An overview of Brody’s Sound Installation Work

Sound Installation work

Citing influences from Joseph Beuys, Charles Ives, Samuel Beckett, and the Art Ensemble of Chicago, along with the story and folklore collecting traditions of Studs Terkel and Alan Lomax, Brody uses oral history to create word and sound-orientated narratives from documentary material. “A story is a melody and a melody is a story,” Brody explained in an interview with Der Tagesspiegel. His installation work generally examines the relationship between voice-melody and identity and the notion of home. Brody believes that while words carry one meaning, the voice-melody can be heard as carrying its own independent narrative. Voices speaking one language with the melody of another language contain infinitely more complex parallel narratives. In addition, the voice-melody reveals both impersonal and personal information: origin, family history, travels, but also emotional state and physical condition.

Brody’s first major sound installation was featured at the Jewish Museum Berlin’s 2011 Heimatkunde (local history) Exhibit. Five Easy Pieces explored the notion of home by asking people who live in Berlin to describe how they view themselves in relation to their adopted city. The installation includes Swiss filmmaker Dani Levy, Afro-German writer Katharina Oguntoy, Indian curator Mini Kapur, teachers Anna and Helmut Franz, and Brody himself. While the Berliners describe their place in Berlin, their voice-melodies reveal much about where they come from and their emotional state. The museum built a surround sound room to display the exhibit.

Brody created a surveillance art piece, Five Families Listening: An Eavesdropping Installation (2015), for the NK art space in connection with the Transmediale Festival for Art and Digital Culture. The piece explores the acoustic spaces of living rooms through secret recordings of families talking.

Brody’s Art Accompanying Noise (2016) for the Prinz-Georg Art Space is a pivotal work, exploring the narrative quality of sounds that artists make while they work. The materials and tools an artist uses to create a picture or a sculpture all create a soundscape. For example, the sound of glass being chipped and wood being cut. Even the sound of paint smeared on canvas has a particular acoustic quality, revealing the work process, a kind of narrative. These sounds are recorded, along with the artist talking about his or her inspiration for the piece being made. The recorded sounds and the voice of the artist are used to create a musical sound installation displayed in a container for the artist’s work. The artwork itself is secondary to the sounds used for the installation, therefore the by-product of the noise becomes the subject of focus, while the finished objects of art are secondary.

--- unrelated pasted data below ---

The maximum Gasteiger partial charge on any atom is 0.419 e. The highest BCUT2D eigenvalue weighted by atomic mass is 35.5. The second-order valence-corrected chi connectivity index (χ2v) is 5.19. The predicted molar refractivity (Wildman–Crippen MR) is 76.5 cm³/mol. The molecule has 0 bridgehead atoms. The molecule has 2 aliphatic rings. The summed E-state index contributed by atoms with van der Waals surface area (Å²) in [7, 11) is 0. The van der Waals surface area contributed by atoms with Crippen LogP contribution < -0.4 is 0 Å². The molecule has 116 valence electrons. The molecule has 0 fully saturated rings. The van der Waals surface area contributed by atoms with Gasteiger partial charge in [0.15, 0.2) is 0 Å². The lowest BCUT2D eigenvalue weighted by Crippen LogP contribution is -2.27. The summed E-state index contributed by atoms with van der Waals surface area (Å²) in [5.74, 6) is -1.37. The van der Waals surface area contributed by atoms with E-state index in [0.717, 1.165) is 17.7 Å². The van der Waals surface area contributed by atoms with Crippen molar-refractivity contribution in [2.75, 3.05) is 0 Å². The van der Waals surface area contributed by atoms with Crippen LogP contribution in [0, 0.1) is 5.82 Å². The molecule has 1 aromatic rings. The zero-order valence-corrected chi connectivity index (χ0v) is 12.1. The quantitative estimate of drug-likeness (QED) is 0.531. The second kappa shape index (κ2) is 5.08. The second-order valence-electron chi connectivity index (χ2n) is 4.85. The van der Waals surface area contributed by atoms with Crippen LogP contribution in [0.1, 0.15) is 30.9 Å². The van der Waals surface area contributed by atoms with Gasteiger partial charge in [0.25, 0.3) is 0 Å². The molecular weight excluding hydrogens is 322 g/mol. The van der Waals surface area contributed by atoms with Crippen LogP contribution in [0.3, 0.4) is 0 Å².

Talking Melody-Singing Story (2016) was done as Brody’s Artist-in-Residence project for the Munich Kammerspiele. The piece is based on an opera’s two main components, the aria and the recitative. For Talking-Melody, Brody recorded singers recalling the moment they discovered that their voices were special. The stories are used to create arias based off the voice-melodies of the singers. For Singing-Story Brody recorded people in three different cities describing what opera is to them. The answers were accompanied by a recitative accompaniment, and the interviews include vocal stars Anna Prohaska, Laurent Naouri and Lorin Sklamberg. A mini opera house was built to contain the installation. The Süddeutsche Zeitung writes:

Talking Melody – Singing Story’. Der knapp zwanzigminütige Hörfilm des amerikanische Musikers Paul Brody reißt die oft so perfekt inszenierte Oberfläche der Kunstform Oper auf, lässt etwa Sänger intim plaudern oder befragt Strafgefangene in Alabama zu ihrem Verhältnis zur Oper, genauso wie deutsche Passanten… Brodys Klanginstallation fängt diesen Moment des Intimwerdens wunderbar auf: Opernsänger, die über ihre ersten bewussten Erfahrungen mit ihrer Stimme plaudern – die meisten dieser Sängern fangen dann prompt an, Kinderlieder zu singen – nicht erzwungen, mehr als klangliches Beispiel für ihre Anekdoten.

— Süddeutsche Zeitung July 8th 2016. online
Voices of Help (2016-2017) was a three-room documentary sound installation at the Youth Museum Berlin. The piece explored concepts of help through interviews with community and social workers around Berlin’s so-called Rote Insel, or Red Island, an erstwhile socialist stronghold in Schöneberg. The recording of each voice received an instrument that brought out the personal qualities of the interviewees. The first room was dedicated to hearing the stories of how helpers began; the second explored the tools of professional social workers through collected narratives; the third investigated those expanding the system of help, mostly by volunteering to help refugees in ways meaningful to the helpers themselves. The exhibit was inspired by a Studs Terkel-like curiosity about the neighborhood—where Brody lives—the knowledge that help is not as prominent in American culture as it is in Germany, and by the people who had helped Brody’s mother decades before when she escaped Nazi Vienna on a Kindertransport (Children’s train) at age 13.